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$22 million gift from Jim Sorenson family enables transformative research and medical device innovation
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$22 million gift from Jim Sorenson family enables transformative research and medical device innovation

A groundbreaking ceremony was held for the James LeVoy Sorenson Center for Medical Innovation at the University of Utah. Upon its completion in 2026, center will serve as a beacon of transformative research and medical device innovation.

Named in honor of James LeVoy Sorenson, a prolific inventor, entrepreneur and philanthropist, the SCMI will pay tribute to his remarkable legacy. With over 50 patents issued in his name, Sorenson revolutionized the standard of care with inventions such as the disposable surgical face cover, the single-use intravenous catheter and hemodynamic arterial monitoring devices.

This state-of-the-art facility will also aid in U of U Health’s unwavering commitment to advancing medical science and improving patient care.

“This center exemplifies our commitment to entrepreneurialism and accelerating the transfer of the U’s research into practical use,” said University of Utah President Taylor Randall. “The center will promote collaboration and drive transformative advancements in medical care and device development. The facility will be a national leader and have influence that reaches well beyond campus, shaping the future of health care for generations to come.”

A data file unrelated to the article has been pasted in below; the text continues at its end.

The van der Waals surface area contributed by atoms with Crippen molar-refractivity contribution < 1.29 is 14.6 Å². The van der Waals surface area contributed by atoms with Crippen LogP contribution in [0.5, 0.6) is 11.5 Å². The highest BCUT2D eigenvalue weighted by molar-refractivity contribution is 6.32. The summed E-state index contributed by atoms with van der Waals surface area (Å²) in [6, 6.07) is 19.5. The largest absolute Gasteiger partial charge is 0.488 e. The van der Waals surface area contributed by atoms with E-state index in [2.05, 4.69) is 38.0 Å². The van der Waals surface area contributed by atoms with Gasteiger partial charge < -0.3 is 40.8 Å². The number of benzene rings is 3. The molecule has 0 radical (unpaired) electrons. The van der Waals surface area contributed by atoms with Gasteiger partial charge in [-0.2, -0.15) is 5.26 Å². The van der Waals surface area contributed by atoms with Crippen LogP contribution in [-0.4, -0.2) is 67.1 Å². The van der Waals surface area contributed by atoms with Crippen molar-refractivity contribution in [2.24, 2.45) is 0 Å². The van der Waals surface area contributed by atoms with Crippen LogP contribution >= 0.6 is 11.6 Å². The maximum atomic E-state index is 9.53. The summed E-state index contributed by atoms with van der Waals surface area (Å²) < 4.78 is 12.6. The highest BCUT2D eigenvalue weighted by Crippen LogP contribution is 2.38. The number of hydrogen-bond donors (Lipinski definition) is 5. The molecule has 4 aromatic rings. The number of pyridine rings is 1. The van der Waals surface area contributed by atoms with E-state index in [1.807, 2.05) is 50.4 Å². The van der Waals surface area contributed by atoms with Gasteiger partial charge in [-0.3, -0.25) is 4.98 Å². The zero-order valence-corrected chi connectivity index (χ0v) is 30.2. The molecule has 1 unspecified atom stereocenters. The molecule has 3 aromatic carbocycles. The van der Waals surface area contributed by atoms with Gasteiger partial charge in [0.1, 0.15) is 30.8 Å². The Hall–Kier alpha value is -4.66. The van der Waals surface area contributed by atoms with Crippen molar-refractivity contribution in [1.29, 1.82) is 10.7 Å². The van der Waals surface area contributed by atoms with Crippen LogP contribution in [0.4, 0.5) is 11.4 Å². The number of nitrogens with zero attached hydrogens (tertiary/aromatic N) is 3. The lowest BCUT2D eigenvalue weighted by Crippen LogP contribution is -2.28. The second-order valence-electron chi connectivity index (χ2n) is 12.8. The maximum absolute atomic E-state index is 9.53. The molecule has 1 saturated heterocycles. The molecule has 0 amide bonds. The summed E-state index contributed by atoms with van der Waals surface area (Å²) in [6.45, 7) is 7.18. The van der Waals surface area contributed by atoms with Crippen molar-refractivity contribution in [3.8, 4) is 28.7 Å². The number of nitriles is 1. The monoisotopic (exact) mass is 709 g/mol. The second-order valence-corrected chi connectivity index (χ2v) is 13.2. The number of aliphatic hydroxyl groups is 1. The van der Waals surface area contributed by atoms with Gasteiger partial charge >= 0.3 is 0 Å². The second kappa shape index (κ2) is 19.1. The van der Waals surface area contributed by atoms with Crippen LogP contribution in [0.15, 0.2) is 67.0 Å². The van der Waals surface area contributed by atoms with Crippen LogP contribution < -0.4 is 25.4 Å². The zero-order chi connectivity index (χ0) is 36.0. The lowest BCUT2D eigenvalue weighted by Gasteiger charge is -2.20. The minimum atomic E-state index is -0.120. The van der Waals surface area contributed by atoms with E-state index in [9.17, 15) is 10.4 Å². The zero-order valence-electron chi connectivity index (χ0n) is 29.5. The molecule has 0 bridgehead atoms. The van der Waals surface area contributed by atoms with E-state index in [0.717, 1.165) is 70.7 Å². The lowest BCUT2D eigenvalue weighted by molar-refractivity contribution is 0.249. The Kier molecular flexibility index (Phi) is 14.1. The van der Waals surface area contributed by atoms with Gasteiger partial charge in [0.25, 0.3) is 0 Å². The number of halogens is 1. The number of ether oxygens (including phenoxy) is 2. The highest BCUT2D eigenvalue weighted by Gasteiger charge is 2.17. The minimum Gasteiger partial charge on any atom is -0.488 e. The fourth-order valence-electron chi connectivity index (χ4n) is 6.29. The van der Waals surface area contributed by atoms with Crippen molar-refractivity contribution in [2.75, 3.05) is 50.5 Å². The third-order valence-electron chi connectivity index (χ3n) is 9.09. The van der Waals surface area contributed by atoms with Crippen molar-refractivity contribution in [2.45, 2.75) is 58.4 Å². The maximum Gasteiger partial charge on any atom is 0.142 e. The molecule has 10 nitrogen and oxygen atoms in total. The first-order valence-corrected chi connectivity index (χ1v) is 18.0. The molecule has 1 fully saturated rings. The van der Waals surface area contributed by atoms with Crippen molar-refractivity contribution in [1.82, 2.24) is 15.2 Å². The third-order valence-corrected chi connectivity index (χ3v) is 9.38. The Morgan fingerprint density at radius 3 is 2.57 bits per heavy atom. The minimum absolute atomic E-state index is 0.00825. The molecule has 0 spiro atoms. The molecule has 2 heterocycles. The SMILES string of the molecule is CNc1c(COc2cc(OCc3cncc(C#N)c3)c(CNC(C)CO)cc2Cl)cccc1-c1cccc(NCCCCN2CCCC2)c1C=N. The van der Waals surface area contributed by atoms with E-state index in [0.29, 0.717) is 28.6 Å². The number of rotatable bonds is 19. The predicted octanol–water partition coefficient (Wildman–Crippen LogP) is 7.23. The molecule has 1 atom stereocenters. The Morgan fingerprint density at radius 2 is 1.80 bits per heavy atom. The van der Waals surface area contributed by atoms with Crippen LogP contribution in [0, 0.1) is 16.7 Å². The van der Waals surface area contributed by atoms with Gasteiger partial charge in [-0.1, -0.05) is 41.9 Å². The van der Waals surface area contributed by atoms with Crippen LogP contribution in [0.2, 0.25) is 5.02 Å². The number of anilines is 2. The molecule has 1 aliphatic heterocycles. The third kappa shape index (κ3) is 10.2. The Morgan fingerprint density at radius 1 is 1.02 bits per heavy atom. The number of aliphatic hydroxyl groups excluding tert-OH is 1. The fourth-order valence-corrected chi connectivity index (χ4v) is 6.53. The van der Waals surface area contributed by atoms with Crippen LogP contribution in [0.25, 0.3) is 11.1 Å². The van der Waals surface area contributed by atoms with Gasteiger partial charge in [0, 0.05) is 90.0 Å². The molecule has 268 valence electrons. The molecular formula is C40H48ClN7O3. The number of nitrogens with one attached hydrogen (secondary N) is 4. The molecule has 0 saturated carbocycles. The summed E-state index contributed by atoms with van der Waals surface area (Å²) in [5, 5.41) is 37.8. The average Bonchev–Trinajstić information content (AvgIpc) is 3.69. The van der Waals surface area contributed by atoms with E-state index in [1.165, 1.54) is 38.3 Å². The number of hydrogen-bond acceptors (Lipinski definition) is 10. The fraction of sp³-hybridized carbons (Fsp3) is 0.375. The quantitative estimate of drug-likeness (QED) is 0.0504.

The $50 million facility has been made possible by a generous lead gift of $22 million from the Sorenson Legacy Foundation.

“This new facility honors Jim’s fundamental contributions to the creation of the medical device industry in Utah and nationally,” said Gary Crocker, chair, Center for Medical Innovation’s board and chair, Sorenson Legacy Foundation. “It also ensures that his legacy of innovation and his relentless pursuit of excellence continues to inspire future students and innovators.”

Student innovator Libby Brooks shared her impactful experiences with the center. Brooks, a member of the C-Blu team received the grand prize at the 14th annual Bench to Bedside Competition for developing a blue-light colposcope that blue-light colposcope which increases the sensitivity of images generated during cervical cancer screenings.

“I could never have imagined myself developing a medical device that could have such a meaningful impact on the world,” said Brooks. “I want my fellow students to believe that any one of us can become the next James LeVoy Sorenson and improve the lives of millions of people in need.”

“My father’s passion for innovation and commitment to improving health care have left an indelible mark on the world,” said Jim Sorenson, chair, Sorenson Impact Foundation. “This center not only honors his memory but also carries forward his legacy of innovation and impact, ensuring that his pioneering spirit lives on in the work of future generations.”

Hosted on four levels totaling nearly 60,000 square feet of space, the Sorenson Center for Medical Innovation will include:

Advanced prototyping and clean room assembly labs dedicated to creating and refining groundbreaking medical innovations.

Vibrant collaboration spaces fostering cross-campus interdisciplinary cooperation and fueling the drive for transformative innovation and discovery.